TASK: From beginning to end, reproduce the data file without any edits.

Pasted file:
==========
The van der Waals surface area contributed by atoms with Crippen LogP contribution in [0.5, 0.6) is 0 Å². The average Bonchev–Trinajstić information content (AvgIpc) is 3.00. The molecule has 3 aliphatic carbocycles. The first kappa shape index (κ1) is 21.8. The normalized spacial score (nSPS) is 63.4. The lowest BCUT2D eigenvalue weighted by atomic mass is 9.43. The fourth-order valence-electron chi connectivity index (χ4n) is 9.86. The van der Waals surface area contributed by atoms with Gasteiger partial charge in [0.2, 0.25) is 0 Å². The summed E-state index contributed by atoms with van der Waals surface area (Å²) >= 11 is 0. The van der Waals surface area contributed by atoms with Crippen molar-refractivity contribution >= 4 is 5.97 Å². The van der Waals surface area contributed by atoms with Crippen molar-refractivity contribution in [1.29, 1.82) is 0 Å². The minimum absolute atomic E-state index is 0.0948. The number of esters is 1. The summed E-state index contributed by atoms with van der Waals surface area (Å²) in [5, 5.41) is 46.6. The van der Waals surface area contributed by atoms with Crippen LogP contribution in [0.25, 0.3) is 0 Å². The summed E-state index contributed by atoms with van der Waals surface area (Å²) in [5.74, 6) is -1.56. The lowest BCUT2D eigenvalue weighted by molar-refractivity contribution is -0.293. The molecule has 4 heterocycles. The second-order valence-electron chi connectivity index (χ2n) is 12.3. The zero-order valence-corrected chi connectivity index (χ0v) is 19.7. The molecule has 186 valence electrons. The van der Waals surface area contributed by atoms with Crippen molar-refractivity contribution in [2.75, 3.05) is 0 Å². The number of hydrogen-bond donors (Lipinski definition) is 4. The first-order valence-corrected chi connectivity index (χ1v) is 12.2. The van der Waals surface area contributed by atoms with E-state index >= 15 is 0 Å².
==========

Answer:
The van der Waals surface area contributed by atoms with Crippen LogP contribution in [0.5, 0.6) is 0 Å². The average Bonchev–Trinajstić information content (AvgIpc) is 3.00. The molecule has 3 aliphatic carbocycles. The first kappa shape index (κ1) is 21.8. The normalized spacial score (nSPS) is 63.4. The lowest BCUT2D eigenvalue weighted by atomic mass is 9.43. The fourth-order valence-electron chi connectivity index (χ4n) is 9.86. The van der Waals surface area contributed by atoms with Gasteiger partial charge in [0.2, 0.25) is 0 Å². The summed E-state index contributed by atoms with van der Waals surface area (Å²) >= 11 is 0. The van der Waals surface area contributed by atoms with Crippen molar-refractivity contribution >= 4 is 5.97 Å². The van der Waals surface area contributed by atoms with Crippen molar-refractivity contribution in [1.29, 1.82) is 0 Å². The minimum absolute atomic E-state index is 0.0948. The number of esters is 1. The summed E-state index contributed by atoms with van der Waals surface area (Å²) in [5, 5.41) is 46.6. The van der Waals surface area contributed by atoms with Crippen LogP contribution in [0.25, 0.3) is 0 Å². The summed E-state index contributed by atoms with van der Waals surface area (Å²) in [5.74, 6) is -1.56. The lowest BCUT2D eigenvalue weighted by molar-refractivity contribution is -0.293. The molecule has 4 heterocycles. The second-order valence-electron chi connectivity index (χ2n) is 12.3. The zero-order valence-corrected chi connectivity index (χ0v) is 19.7. The molecule has 186 valence electrons. The van der Waals surface area contributed by atoms with Crippen molar-refractivity contribution in [2.75, 3.05) is 0 Å². The number of hydrogen-bond donors (Lipinski definition) is 4. The first-order valence-corrected chi connectivity index (χ1v) is 12.2. The van der Waals surface area contributed by atoms with E-state index >= 15 is 0 Å².